The mission of this core laboratory is to provide support to the immunotherapy program established by the Surgery Branch of the National Cancer Institute. The laboratory is managed by two co-investigators, Dr. John Wunderlich and Robert Somerville with each investigator submitting the same annual report. The main effort of the laboratory involves the production of large numbers of human anti-cancer T lymphocytes ex vivo, to treat patients with advanced metastatic cancer enrolled on Surgery Branch clinical trials. Cancer targeting lymphocytes are either isolated directly from biopsied material or are generated by genetically modifying T lymphocytes from a patient's blood. 27 cell products were delivered to patients enrolled on 13 trials have been treated with cell therapies generated by this core laboratory during FY18 through August 1st. 38 patients underwent resection to generate tumor-infiltrating lymphocyte cultures for treatment and successful cultures were established thirty-seven of these patients. A second critical function of this core lab is to collect, process, and curate samples from patients enrolled in Surgery Branch protocols. These samples are used to generate the cancer therapies described above and are also used by investigators in the Surgery Branch cell therapy program to evaluate the progress of each clinical trial, as well as to address research questions that identify changes that can be implemented to improve these trials. In addition, the samples from these trials facilitate research that generates new patient therapies. These research projects include 1) Transducing patients' T cells with genes whose products will better target tumors or enhance endogenous tumor activity, 2) Evaluating the ability of infused anticancer lymphocytes to function and survive in patients, 3) Identifying new cancer-associated antigens that can be targeted by anticancer cells, 4) Identifying novel patient-specific antigens that are created by somatic mutations and selecting cultures that recognize these mutations for use in personalized T cell therapies 5) Identifying characteristics of infused anticancer cells that are associated with objective tumor regression, 6) Identifying characteristics of patients who are most likely to respond to anticancer T cell therapies, 7) Evaluating selected biological response modifiers tested in Surgery Branch clinical trials, 8) Evaluating new gene delivery systems such as the sleeping beauty transposon, 9) Producing dendritic cell vaccines that are pulsed with peptides representing a patient's own unique mutanome. Finally, the core laboratory maintains and curates all source documents, data, protocols, and expertise associated with cGMP manufacturing and the clinical translation of anticancer cell therapies. Due to the success of these therapies developed by the Surgery Branch, investigators within the Surgery Branch, intramural NCI laboratories, extramural regulatory agencies, industrial and academic partners, and other interested parties increasingly want access to these data, protocols, and advice. There is a need to develop new tools for curating data from older trials. There is a need to convert existing data into a format that can be read by newer software packages, it is essential that existing is not lost as older file types become obsolete. The Surgery Branch Cell Production Facility has implemented several programs in response to two independent audits of the facility and its administrative systems in 2016. These programs include 1. Independent QA - Established through a memorandum of understanding with the Department of Transfusion Medicine who oversees the program. The program has hired 3 QA specialists to manage the program. 2. Quality Management System (QMS) that governs all operations. 3. A materials management program to ensure that all products/materials that are used in the manufacture or come in to contact with patient therapies are of highest quality and free from adulteration. 4. An environmental monitoring program that ensures the facility is maintained in the highest possible state of cleanliness. 5. Equipment management program that ensures that all equipment used in manufacturing operations is functioning and is maintained appropriately. 6. A document management program that ensures all personnel are working from vetted and approved procedures. 7. A personnel training program that ensures competency and emphasizes the responsibilities and duties of all personnel involved in manufacturing cell therapies in the Surgery Branch. A subsequent audit by the ProPharma group in December of 2017 indicated that significant progress had been made in addressing the concerns of the initial audits and they highlighted programs/systems that needed strengthening or development. The existing cell manufacturing facilities are insufficient to support the expanding Surgery Branch Cell Therapy program. 3 New facilities are currently under construction or undergoing commissioning, Trailers 10A, and 10B which will provide clinical cell supporting capabilities; 1B42 in building 10, which will support viral vector manufacturing; and T30, a 5000 square foot modular building that will serve as the main manufacturing facility for Surgery Branch Cell Therapies when it opens in 2019. Cell Processing Facility staff are actively involved in the review of all design and construction documents as well as in drafting and reviewing the commissioning documentation that is being generated for these facilities. As the buildings progress through the commissioning process, Surgery Branch personnel will be actively involved in all the process qualifications that are required to demonstrate that the new buildings/facilities can support the proposed manufacturing activities.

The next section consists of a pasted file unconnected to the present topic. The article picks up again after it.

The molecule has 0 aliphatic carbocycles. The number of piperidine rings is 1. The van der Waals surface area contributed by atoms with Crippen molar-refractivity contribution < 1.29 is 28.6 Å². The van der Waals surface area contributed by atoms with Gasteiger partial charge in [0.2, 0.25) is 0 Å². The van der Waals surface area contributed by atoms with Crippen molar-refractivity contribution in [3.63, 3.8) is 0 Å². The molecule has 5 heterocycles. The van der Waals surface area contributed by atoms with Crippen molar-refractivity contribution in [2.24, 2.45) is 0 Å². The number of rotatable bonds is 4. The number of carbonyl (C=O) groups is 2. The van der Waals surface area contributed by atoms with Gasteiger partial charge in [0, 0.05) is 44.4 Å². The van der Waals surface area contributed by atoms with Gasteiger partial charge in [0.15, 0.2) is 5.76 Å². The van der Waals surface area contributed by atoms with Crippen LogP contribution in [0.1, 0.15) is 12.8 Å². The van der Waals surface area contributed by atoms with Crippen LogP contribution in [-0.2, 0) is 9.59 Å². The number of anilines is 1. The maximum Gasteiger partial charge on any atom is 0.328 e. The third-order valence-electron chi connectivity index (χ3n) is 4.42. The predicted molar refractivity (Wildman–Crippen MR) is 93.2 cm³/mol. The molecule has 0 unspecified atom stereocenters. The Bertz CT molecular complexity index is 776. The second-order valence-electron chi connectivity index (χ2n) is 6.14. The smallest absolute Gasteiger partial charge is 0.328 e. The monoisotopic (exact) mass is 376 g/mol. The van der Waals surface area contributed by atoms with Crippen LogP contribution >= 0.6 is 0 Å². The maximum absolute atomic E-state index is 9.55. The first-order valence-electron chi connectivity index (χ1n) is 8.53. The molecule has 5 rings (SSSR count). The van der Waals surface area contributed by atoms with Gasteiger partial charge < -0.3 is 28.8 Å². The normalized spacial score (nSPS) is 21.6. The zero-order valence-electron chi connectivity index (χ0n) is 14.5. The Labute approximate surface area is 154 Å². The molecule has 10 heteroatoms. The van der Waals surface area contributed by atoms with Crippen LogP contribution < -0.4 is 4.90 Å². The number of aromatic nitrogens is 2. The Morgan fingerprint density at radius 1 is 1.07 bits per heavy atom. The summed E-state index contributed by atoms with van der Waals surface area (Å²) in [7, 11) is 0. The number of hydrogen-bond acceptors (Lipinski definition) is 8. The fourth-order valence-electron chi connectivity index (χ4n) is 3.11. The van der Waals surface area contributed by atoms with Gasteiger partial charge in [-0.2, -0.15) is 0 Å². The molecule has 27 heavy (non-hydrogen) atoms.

National Institute of Health (NIH)
National Cancer Institute (NCI)
Scientific Cores Intramural Research (ZIC)
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Kochenderfer, James N; Somerville, Robert P T; Lu, Tangying et al. (2017) Lymphoma Remissions Caused by Anti-CD19 Chimeric Antigen Receptor T Cells Are Associated With High Serum Interleukin-15 Levels. J Clin Oncol 35:1803-1813
Goff, Stephanie L; Dudley, Mark E; Citrin, Deborah E et al. (2016) Randomized, Prospective Evaluation Comparing Intensity of Lymphodepletion Before Adoptive Transfer of Tumor-Infiltrating Lymphocytes for Patients With Metastatic Melanoma. J Clin Oncol 34:2389-97
Brudno, Jennifer N; Somerville, Robert P T; Shi, Victoria et al. (2016) Allogeneic T Cells That Express an Anti-CD19 Chimeric Antigen Receptor Induce Remissions of B-Cell Malignancies That Progress After Allogeneic Hematopoietic Stem-Cell Transplantation Without Causing Graft-Versus-Host Disease. J Clin Oncol 34:1112-21
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Kochenderfer, James N; Dudley, Mark E; Kassim, Sadik H et al. (2015) Chemotherapy-refractory diffuse large B-cell lymphoma and indolent B-cell malignancies can be effectively treated with autologous T cells expressing an anti-CD19 chimeric antigen receptor. J Clin Oncol 33:540-9
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Tran, Eric; Turcotte, Simon; Gros, Alena et al. (2014) Cancer immunotherapy based on mutation-specific CD4+ T cells in a patient with epithelial cancer. Science 344:641-5